Hearing Loss And Diabetes, What’s The Link?

Woman testing her sugar to see if diabetes is affecting her hearing health.

Hearing loss can catch you by surprise, it’s true. But in some cases, hearing issues bypass the sneaking altogether, in favor of a sudden (and often alarming), cat-like pounce. Here’s a hypothetical: You get up one morning and jump in the shower and when you get out you detect your hearing seems off or different. Muffled, maybe.

You just suspect that you got some water in your ears, but as the day continues, and there’s no difference, you start to get a little worried.

It’s times like this when hearing loss seems to attack suddenly, as if from the shadows somewhere, that it’s a smart plan to get some medical attention. That’s because sudden hearing loss can often be a symptom of a bigger issue. At times, that larger problem can be an obstruction in your ear. It may be just a bit of earwax.

But sudden hearing loss can also be a symptom of diabetes.

What is Diabetes?

If you don’t instantly recognize the connection between hearing loss and diabetes that would be understandable. Your pancreas seems a long way from your ears.

With type 2 diabetes, sugars in your body aren’t efficiently broken down and turned into energy. When your body doesn’t produce enough insulin or can’t process the insulin it is producing, this is the result. That’s why treatments for diabetes normally entail injections or infusions of insulin.

What is The Connection Between Diabetes And Hearing?

Diabetes is a common complicated condition which can often be degenerative. With the help of your physician, it needs to be handled carefully. But what does that have to do with your hearing?

Believe it or not, a pretty common indicator of type 2 diabetes is sudden hearing loss. The link is based on the ability of diabetes to cause collateral damage, frequently to nerves and blood vessels around the extremities. These exact changes have a strong impact on the tiny hairs in your ears responsible for your hearing (called stereocilia). So you could suffer sudden hearing loss even before other, more traditional symptoms of diabetes appear (numb toes, for example).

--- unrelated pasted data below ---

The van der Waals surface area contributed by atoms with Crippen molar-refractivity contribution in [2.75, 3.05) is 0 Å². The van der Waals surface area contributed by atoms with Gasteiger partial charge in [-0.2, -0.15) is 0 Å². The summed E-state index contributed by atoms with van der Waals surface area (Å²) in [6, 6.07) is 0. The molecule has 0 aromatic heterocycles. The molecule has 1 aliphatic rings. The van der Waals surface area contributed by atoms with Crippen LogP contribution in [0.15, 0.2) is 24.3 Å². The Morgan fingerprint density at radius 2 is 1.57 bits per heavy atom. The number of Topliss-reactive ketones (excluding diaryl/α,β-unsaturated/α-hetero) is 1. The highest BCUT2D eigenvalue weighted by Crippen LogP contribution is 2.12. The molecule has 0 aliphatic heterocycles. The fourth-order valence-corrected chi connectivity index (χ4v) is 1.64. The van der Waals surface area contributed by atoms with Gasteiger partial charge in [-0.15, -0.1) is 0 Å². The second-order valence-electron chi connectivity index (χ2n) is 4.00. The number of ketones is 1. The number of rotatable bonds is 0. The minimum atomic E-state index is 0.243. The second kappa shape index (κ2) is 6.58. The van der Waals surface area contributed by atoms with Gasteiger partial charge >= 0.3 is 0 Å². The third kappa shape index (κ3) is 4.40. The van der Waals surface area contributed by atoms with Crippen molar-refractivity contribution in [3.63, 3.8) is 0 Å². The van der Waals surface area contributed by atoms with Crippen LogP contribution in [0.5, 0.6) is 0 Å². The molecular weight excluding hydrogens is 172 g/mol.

What Should I do?

If you’re in this scenario, and your hearing has suddenly started acting up, you’ll certainly want to get examined by a medical professional. You may not even know that you have diabetes at first, but these red flags will begin to clue you in.

As is the situation with most types of hearing loss, the sooner you seek out treatment, the more possibilities you’ll have. But it’s not just diabetes you need to be watchful for. Sudden hearing loss could be caused by:

  • Blood circulation problems (these are sometimes caused by other problems, like diabetes).
  • Autoimmune disorders.
  • An obstruction in the ear (like an build-up of earwax).
  • Some types of infections.
  • Tissue growth in the ear.
  • Blood pressure problems.

It can be hard to know what’s causing your sudden hearing loss or what to do about it without a medical diagnosis.

Treatment Solutions For Sudden Hearing Loss

Here’s the good news, whether your sudden hearing loss is related to diabetes or infection (or any of these other issues), successful management of the underlying cause will usually return your hearing back to normal levels if you recognize it early. If you promptly address the problem, your hearing is likely to return to normal once the blockage is removed, or in the case of diabetes, once you address the circulation problems.

But that really does rely on quick and effective treatment. There are some disorders that can result in irreversible damage if they go untreated (diabetes is, again, one of those conditions). So if you’re coping with any type or degree of hearing loss, have it treated now.

Pay Attention to Your Hearing

If you undergo regular hearing screenings, sudden hearing loss could be easier to detect and you might stop it from sneaking up on you by catching it sooner. These screenings can usually uncover specific hearing problems before they become noticeable to you.

There’s one more thing that diabetes and hearing loss have in common, treating them sooner will bring better outcomes. Other issues, including deterioration of cognitive function, can result from neglected hearing loss. Contact us to schedule a hearing test.

The site information is for educational and informational purposes only and does not constitute medical advice. To receive personalized advice or treatment, schedule an appointment.